The current global ESG scoring put emphasis only on the end result performance while often ignoring the efforts taken to reach the goals, giving no positive value to the progress towards betterment. At the same time, countries with emerging economies are more complex and diverse, with huge cultural aspects and varying local laws. They often experience difficulties to develop more advanced and sustainable technologies like those in high-power economies, further disqualifying them from the ESG funds they terribly need. Yet, these markets are often proven to be economically efficient even though they are not able to follow such ESG standards.

Other difficulties are expected to arise due to the fact that these major rating agencies are located in countries with developed markets, blinding them from the varying cultural and geographical aspects that are often highly interrelated with economical conditions in emerging markets. Often, these emerging markets are also the main producer of raw materials needed for production in developed countries, in a way taking responsibility for the outsourced pollution of the supply chain.

It is undeniable that there is a pressing need for inclusivity in regard to the ESG ratings in emerging markets. Experts have mentioned their concern about the importance of ESG in the global south countries and they believe that ESG engagement in Asia can be seen as both a challenge and an opportunity. As these countries are still in need of the institutional framework that could ensure that these companies are operating towards a more sustainable future, it’s good news that investors are now rewarding responsible corporate behavior, especially for countries with limited resources.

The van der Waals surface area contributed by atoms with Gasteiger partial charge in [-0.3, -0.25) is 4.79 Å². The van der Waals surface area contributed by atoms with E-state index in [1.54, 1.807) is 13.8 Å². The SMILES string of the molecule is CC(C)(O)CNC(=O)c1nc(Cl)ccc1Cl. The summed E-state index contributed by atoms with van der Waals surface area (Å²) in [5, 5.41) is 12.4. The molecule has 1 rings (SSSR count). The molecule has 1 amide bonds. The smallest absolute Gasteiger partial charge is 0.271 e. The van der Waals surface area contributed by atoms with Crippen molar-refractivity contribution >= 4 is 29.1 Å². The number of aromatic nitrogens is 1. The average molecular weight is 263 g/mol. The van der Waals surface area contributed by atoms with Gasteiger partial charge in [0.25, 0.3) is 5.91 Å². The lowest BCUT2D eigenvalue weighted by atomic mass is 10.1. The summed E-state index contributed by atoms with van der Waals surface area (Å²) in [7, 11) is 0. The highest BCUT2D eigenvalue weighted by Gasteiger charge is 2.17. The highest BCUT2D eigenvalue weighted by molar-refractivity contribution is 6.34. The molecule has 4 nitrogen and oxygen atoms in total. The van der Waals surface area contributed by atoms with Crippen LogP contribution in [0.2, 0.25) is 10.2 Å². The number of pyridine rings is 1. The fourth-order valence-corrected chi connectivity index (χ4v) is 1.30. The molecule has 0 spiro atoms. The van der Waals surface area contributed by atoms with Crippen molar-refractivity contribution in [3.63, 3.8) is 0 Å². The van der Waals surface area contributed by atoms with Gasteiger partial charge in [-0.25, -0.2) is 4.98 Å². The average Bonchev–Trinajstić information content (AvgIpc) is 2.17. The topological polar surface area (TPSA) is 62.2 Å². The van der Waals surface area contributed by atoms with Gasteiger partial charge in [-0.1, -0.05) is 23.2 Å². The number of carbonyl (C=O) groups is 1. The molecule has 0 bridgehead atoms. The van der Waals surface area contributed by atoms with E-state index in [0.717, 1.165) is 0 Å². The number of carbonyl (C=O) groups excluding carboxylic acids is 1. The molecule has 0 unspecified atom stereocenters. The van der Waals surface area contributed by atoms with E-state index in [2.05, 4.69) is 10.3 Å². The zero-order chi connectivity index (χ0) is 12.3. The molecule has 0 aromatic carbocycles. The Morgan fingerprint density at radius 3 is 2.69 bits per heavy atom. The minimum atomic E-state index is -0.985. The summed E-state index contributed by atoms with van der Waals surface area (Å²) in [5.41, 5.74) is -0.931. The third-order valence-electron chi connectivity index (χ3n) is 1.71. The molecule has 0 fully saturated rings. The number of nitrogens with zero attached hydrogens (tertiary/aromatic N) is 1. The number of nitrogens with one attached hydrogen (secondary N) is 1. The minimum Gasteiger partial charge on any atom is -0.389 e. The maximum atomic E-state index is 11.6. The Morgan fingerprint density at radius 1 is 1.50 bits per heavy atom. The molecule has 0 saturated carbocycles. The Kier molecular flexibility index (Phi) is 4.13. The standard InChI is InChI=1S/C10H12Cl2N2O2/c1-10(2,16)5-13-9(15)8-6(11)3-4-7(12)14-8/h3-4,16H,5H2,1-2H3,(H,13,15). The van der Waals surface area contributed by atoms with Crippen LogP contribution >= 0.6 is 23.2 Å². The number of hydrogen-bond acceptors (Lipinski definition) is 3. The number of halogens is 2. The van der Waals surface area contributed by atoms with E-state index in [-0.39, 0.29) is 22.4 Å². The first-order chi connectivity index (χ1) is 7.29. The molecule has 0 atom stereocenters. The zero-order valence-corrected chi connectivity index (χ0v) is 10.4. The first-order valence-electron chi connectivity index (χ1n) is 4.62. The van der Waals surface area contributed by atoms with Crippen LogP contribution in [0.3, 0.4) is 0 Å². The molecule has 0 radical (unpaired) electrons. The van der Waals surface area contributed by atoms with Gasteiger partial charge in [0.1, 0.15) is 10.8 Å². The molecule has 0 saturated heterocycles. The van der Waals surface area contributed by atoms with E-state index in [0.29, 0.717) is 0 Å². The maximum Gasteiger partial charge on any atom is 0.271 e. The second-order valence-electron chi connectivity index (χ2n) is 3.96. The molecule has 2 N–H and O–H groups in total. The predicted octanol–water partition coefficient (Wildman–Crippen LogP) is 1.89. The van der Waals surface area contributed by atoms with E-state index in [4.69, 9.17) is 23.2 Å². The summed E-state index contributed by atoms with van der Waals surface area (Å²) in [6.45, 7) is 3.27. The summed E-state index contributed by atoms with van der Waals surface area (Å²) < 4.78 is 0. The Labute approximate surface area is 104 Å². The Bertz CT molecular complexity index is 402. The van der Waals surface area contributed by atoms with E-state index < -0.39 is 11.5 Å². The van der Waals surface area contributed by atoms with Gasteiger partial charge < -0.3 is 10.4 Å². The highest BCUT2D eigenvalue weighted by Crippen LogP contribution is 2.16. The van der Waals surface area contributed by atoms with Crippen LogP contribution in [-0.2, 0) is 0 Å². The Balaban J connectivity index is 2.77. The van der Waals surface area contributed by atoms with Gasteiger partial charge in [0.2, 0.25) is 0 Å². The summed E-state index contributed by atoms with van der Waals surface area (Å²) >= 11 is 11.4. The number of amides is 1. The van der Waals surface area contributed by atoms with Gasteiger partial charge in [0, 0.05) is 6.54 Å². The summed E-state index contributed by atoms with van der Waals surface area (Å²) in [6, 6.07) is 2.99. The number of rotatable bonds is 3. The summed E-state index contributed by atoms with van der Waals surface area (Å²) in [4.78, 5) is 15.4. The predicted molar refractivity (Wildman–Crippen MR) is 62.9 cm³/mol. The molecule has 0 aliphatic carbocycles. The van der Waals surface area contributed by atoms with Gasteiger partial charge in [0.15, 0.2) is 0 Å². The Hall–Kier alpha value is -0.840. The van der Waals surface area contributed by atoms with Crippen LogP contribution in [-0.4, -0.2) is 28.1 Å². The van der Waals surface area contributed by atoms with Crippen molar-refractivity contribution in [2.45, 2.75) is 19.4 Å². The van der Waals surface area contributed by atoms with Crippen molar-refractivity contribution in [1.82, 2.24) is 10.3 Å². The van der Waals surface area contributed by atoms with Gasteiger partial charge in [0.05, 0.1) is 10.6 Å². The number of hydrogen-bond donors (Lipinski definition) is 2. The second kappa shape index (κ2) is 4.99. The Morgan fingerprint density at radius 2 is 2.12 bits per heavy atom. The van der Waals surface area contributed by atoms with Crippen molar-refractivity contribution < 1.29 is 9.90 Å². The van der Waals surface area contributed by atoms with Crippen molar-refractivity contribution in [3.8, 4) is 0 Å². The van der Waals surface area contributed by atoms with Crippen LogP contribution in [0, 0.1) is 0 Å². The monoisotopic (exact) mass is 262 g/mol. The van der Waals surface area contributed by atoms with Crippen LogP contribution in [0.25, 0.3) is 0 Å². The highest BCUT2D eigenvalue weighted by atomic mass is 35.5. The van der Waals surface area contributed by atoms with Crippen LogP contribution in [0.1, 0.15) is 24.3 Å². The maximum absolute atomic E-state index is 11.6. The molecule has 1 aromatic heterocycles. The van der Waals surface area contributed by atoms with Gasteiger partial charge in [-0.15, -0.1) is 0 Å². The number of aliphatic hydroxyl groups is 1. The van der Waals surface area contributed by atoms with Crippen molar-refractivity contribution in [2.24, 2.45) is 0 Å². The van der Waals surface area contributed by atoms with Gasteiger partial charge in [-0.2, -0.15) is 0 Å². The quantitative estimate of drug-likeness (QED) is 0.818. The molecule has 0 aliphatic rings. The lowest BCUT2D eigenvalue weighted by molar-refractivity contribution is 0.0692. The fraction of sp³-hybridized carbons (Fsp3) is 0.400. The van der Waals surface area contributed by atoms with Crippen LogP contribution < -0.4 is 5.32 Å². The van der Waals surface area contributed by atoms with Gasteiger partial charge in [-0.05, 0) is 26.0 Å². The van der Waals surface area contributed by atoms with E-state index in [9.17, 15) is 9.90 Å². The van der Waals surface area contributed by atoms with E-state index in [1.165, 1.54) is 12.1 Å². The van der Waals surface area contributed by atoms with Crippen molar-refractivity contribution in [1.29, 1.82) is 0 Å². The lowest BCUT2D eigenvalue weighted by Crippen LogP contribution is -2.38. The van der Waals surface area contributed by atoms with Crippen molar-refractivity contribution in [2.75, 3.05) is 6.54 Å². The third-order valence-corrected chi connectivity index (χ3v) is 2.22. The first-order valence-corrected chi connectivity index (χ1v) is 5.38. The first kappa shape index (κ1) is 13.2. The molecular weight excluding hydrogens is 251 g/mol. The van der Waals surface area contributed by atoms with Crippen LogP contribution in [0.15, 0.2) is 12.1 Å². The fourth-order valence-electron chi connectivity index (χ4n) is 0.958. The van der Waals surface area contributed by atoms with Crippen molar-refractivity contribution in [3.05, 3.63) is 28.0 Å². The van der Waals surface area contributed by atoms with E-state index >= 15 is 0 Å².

References

Attali, J. (2022, March 9). Current ESG scheme leaves emerging economies' efforts unrewarded. Nikkei Asia. Retrieved May 8, 2022, from https://asia.nikkei.com/Opinion/Current-ESG-scheme-leaves-emerging-economies-efforts-unrewarded

ESG Finance, useful also for the Global South? AICS. (n.d.). Retrieved May 8, 2022, from https://www.aics.gov.it/news/2021/63995/

Hausmann, R., & Kopp, B. (2021, October 7). ESG will not help the global south: By Ricardo Hausmann. Project Syndicate. Retrieved May 8, 2022, from https://www.project-syndicate.org/commentary/esg-standards-inappropriate-for-global-south-by-ricardo-hausmann-2021-10

Jones, M. (2021, January 18). Climate and ESG risks hurting 60% of developing countries' ratings -Moody's. Reuters. Retrieved May 8, 2022, from https://www.reuters.com/article/ratings-sovereign-esg-moodys-idUSL1N2JT0XW

Singhania, M., & Saini, N. (2021). Quantification of ESG regulations: A Cross-Country Benchmarking analysis. Vision: The Journal of Business Perspective. https://doi.org/10.1177/09722629211054173

Sustainable development goals. Principles for Responsible Investment. (2022, April 5). Retrieved May 8, 2022, from https://www.unpri.org/sustainability-issues/sustainable-development-goals

Thiam, T. (2020, October 5). Tidjane Thiam: ESG brings distinct value to developing nations. Financial Times. Retrieved May 8, 2022, from https://www.ft.com/content/04894547-0835-448a-b8c0-2c6e1118734d

​About the Author

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Xaveria Livienna is a freelance writer and researcher for the Taiwan Architecture and Building Center, currently pursuing an MBA degree in National Taiwan University of Science and Technology.  Her main interests revolve  around digital and content marketing, as well as CSR and sustainability.